EU project uses Internet technology to develop railway communications system

April 16, 2003

Brussels, 15 Apr 2003

An EU project is making ground in developing new communications technologies with a view to improving the European railway system.

The integrated communication system for intelligent train application (TrainCom) project is funded under the information society technology programme of the Fifth Framework Programme (FP5). The project involves 13 partners from five Member States and Romania and has total budget of over eight million euro.

Today, trains across Europe use a digital network standard called 'train communication network' (TCN), which allows interoperability between train equipment and devices from different manufacturers located on board the same train. TCN was a significant breakthrough for the European railway system, but some feel that more needs to be done to improve its interoperability.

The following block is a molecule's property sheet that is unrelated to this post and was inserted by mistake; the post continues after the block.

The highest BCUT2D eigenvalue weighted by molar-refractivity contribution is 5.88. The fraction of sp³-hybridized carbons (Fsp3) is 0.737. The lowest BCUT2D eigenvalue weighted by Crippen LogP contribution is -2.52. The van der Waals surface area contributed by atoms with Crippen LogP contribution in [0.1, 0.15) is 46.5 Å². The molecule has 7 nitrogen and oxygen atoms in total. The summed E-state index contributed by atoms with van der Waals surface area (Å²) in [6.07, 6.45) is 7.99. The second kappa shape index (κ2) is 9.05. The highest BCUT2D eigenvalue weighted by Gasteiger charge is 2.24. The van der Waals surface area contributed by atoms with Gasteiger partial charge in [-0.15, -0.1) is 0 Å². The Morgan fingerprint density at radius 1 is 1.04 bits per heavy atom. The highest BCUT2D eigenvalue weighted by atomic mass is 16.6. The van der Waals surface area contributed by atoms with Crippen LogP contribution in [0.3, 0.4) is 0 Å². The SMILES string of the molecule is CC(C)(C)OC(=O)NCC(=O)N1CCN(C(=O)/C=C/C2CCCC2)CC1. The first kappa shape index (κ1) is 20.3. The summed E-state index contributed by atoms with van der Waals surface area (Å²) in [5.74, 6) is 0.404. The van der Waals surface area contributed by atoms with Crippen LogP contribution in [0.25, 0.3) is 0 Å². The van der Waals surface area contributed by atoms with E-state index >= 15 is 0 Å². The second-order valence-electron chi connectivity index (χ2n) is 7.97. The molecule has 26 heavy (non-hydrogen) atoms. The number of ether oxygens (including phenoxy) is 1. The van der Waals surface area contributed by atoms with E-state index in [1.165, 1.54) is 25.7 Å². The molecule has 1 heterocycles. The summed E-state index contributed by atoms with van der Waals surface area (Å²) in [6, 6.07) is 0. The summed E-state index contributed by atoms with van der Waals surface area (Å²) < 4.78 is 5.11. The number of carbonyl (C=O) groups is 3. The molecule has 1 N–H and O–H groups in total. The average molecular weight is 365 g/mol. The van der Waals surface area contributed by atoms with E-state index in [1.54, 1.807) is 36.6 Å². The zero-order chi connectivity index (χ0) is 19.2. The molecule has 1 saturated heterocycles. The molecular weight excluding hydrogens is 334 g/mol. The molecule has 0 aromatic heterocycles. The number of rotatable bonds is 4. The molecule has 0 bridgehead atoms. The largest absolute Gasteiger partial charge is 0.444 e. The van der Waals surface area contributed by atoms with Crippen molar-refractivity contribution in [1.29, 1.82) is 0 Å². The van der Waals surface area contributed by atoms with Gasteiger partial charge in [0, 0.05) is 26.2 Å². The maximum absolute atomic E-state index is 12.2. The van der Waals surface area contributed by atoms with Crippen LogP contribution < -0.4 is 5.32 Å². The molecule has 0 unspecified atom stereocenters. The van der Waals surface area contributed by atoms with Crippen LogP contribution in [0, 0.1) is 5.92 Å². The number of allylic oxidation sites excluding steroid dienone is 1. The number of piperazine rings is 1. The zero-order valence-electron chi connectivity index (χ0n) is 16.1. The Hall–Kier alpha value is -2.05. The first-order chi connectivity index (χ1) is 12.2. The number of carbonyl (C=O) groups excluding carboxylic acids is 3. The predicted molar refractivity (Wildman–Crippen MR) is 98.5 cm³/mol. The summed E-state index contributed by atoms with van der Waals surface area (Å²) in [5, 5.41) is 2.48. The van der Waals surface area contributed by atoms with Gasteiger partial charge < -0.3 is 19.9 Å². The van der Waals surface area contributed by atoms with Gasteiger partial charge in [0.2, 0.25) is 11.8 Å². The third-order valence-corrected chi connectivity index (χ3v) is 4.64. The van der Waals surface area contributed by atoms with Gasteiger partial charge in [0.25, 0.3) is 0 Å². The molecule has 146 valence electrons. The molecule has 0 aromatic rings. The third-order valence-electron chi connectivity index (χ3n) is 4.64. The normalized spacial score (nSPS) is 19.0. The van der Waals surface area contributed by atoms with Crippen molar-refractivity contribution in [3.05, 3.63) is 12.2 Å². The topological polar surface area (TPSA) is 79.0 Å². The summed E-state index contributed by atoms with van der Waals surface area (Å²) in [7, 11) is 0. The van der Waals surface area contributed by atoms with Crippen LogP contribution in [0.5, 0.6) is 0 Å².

TrainCom aims to integrate the already established onboard communication network with a newly developed ground system that makes use of a railway version of the radio link GSM (global system for mobile communications). Using Internet solutions such as extensible markup languages (XML) and the standard Internet protocol (TCP-IP), messages can be quickly relayed to and from ground control databases and applications.

It is expected that offering this kind ubiquitous remote access to onboard equipment will bring about a new standard platform, on top of which a number of applications can be built, such as passenger information, remote monitoring, maintenance and remote control.

In real terms, such applications are certain to make railway travel in Europe more efficient. It means that passengers will have at their disposal the latest information on destinations, routes, delays, platform arrivals and connections. Furthermore, reservation data will be uploaded to the train directly from a ground office, thus reducing the time limit for reservations before train departure and assuring that updated information is available on board, for passengers to find or check their seats.

Testing is now in its final stage and several demonstrations of the system are planned in the second half of 2003.

For further information, please visit:

CORDIS RTD-NEWS / © European Communities

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